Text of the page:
events. Such complications contribute to the morbidity and potential mortality of the
maneuver and include accidental extubation (displacement of the endotracheal tube out of the
trachea), disconnection from the ventilator, transient worsening hypoxia, hemodynamic
instability, dislodgement of central and peripheral venous catheters to name a few. This is
further compounded by the need for greater sedation which is itself associated with
hemodynamic instability, aspiration, altered conscious state and an increase in acuity of
monitoring making it much more labor intensive and expensive.

The researchers propose the development of a ventilation/ perfusion system, (V/Q System), a
pneumatically driven device which can improve oxygenation by adjusting trans-thoracic
pressure gradients. This is a new field of lung physiology which is only just being explored.
However, the concept of noninvasive manipulation of lung mechanics and ventilation/perfusion
mismatch is profoundly impactful as it potentially introduces a comparatively safe technique
to address an otherwise fatal failure of lung function. The V/Q System represents an effort
to optimize lung function without the risk of patient proning. If successful, improved
oxygenation associated with the device has multiple clinical and economic ramifications.
Initially, the device may obviate the need to more costly, time consuming and potentially
morbid procedures. Future research may include investigating if the device may be utilized to
identify both "responders" and "non-responders" to advanced therapeutic techniques and can
help eliminate the "trial and error" approach in managing complex ARDS patients.

The study procedures will take up to 5 hours to complete for each participant enrolled.
During this time, the participant will be sedated per standard ICU protocol. Each study
participant will have up to 4 hours of intervention with the study V/Q System, followed by 1
hour of post-intervention observation.

Enrolling by invitation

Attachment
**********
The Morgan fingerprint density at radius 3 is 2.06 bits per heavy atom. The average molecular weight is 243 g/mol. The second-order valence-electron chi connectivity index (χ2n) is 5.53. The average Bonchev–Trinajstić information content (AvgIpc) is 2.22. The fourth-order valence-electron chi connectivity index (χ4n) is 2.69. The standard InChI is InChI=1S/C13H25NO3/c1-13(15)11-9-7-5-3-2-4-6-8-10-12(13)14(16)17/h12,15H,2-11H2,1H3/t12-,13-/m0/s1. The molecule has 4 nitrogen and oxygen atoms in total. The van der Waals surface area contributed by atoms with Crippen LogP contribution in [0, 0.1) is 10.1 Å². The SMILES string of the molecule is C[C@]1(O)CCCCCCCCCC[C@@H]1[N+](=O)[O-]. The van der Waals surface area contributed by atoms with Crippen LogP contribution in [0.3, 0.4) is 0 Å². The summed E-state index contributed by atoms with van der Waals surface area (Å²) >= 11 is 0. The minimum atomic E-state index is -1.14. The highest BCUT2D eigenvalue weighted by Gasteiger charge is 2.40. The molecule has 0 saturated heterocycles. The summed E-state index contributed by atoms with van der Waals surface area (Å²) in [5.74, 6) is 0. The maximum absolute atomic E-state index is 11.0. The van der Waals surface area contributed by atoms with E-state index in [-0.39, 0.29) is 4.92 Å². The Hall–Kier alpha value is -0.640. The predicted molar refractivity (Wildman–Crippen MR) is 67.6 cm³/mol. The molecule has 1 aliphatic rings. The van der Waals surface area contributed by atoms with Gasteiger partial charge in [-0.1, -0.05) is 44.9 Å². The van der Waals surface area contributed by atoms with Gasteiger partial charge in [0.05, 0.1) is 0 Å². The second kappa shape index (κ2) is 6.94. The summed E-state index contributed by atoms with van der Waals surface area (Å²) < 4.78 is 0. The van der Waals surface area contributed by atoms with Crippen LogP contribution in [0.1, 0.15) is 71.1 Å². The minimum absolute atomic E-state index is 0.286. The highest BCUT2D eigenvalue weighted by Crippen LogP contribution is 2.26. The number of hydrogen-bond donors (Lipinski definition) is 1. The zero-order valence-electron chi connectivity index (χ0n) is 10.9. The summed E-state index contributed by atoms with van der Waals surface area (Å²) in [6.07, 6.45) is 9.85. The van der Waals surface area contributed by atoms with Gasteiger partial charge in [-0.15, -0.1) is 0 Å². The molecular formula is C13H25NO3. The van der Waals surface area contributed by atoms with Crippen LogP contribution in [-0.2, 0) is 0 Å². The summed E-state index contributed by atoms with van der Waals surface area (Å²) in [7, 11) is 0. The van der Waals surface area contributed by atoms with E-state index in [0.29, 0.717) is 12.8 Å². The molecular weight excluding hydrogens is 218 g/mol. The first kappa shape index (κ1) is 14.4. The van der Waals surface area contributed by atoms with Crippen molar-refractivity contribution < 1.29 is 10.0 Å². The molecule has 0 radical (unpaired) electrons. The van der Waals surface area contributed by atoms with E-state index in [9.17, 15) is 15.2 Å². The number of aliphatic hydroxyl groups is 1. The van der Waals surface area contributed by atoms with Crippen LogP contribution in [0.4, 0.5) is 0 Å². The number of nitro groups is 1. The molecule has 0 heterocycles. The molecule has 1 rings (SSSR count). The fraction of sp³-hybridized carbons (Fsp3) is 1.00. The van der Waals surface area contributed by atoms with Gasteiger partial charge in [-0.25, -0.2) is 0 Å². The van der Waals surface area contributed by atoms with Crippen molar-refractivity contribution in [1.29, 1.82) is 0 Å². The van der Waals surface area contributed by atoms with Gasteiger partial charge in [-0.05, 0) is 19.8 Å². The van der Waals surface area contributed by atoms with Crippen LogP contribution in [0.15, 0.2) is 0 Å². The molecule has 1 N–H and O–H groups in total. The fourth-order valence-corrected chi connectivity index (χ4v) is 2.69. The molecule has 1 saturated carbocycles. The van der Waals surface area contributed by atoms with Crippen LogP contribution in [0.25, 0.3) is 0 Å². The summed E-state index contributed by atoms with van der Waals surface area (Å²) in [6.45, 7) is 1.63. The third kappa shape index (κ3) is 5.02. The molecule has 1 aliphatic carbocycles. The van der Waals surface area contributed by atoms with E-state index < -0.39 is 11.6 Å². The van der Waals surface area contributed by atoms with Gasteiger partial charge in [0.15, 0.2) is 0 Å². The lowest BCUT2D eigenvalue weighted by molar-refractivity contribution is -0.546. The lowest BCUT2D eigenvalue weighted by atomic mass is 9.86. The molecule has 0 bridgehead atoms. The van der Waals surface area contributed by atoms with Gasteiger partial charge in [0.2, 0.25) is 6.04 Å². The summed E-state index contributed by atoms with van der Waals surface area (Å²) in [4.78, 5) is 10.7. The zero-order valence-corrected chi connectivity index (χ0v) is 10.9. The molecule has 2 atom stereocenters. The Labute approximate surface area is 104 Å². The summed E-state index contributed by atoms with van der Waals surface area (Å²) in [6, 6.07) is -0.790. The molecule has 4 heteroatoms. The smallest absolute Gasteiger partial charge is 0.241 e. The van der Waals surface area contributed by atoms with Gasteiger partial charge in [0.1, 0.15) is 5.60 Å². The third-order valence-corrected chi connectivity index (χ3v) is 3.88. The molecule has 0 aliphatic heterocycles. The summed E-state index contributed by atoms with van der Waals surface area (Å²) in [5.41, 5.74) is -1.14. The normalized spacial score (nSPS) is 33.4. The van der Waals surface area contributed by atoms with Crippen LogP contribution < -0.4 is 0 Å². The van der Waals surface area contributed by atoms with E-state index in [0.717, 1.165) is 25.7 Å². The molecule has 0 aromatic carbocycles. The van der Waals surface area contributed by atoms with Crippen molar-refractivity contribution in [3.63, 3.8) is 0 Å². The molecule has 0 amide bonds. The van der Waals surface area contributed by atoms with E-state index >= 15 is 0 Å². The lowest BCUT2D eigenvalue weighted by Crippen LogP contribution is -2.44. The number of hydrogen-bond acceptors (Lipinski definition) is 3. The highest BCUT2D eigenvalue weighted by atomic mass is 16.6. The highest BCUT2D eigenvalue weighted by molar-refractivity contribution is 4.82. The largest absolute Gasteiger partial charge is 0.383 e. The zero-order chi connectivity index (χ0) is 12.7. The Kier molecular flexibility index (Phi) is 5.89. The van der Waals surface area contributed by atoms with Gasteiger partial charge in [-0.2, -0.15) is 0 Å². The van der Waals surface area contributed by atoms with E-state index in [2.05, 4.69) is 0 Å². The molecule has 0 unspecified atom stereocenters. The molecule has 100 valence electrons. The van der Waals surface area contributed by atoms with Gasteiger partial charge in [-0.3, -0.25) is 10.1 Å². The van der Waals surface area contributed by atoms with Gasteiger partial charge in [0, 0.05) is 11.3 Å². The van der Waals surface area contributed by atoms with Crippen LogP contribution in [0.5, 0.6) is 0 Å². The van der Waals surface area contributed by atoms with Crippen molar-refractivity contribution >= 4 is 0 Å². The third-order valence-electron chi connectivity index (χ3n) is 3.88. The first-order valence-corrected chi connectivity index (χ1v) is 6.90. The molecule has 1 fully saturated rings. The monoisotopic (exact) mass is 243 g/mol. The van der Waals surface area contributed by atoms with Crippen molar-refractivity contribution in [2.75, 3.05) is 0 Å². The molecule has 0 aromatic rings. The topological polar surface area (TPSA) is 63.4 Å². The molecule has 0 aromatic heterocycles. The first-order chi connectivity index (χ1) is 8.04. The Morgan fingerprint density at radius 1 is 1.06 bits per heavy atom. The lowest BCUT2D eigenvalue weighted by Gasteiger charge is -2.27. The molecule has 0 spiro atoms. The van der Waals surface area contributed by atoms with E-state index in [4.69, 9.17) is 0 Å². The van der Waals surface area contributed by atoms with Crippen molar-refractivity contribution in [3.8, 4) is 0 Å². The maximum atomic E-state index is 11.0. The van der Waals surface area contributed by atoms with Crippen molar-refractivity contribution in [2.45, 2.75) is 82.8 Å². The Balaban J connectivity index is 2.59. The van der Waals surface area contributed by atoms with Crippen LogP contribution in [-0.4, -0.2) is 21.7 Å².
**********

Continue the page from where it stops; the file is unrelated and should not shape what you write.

Acute Respiratory Distress Syndrome

Device: V/Q System

With the patient supine, sedated, and hemodynamically stable, the Vest is placed upon the patient and secured by clinicians and staff. All chambers of the Vest will be inflated simultaneously. First inflation will be for one hour to a pressure of 0.4 psi. Subsequent inflations at 0.8 and finally 1.2 psi will be performed for one hour each. Participants will be treated for up to four hours and then will be observed for an additional hour.

Eligibility Criteria

Inclusion Criteria:

- Presentation with acute respiratory distress syndrome (ARDS) requiring intubation with
mechanical ventilator support. ARDS will be defined by the ratio of the partial
pressure of oxygen in the patient's arterial blood (PaO2) to the fraction of oxygen in
the inspired air (FiO2) as being < 300.

- Ability of a Legally Authorized Representative (LAR) to provide consent on behalf of
the patient.

Exclusion Criteria:

- Presence of cutaneous wounds that would be compromised by the Vest including stage 3
or greater pressure ulcers and the presence of actively treated burns

- Patients with pre-existing pulmonary hypertension and pulmonary fibrosis

- Bony chest trauma within the last 10 days

- Contraindications to esophageal manometry including recent esophageal trauma or

- Abdominal compartment syndrome

- Active or recent gross hemoptysis

- Elevated intracranial pressure >20 mmHg

- LAR refusal to participate

- Severe Scoliosis

- Morbidly obese (BMI >37)

- Pregnant women

- Unable to maintain oxygen saturation > 88%

Eligibility Gender
Eligibility Age
Minimum: 18 Years ~ Maximum: N/A
United States

Emory University Hospital
Atlanta, Georgia, United States

Maxwell Weinmann, MD, Principal Investigator
Emory University

Emory University
NCT Number
MeSH Terms
Respiratory Distress Syndrome
Respiratory Distress Syndrome, Newborn
Acute Lung Injury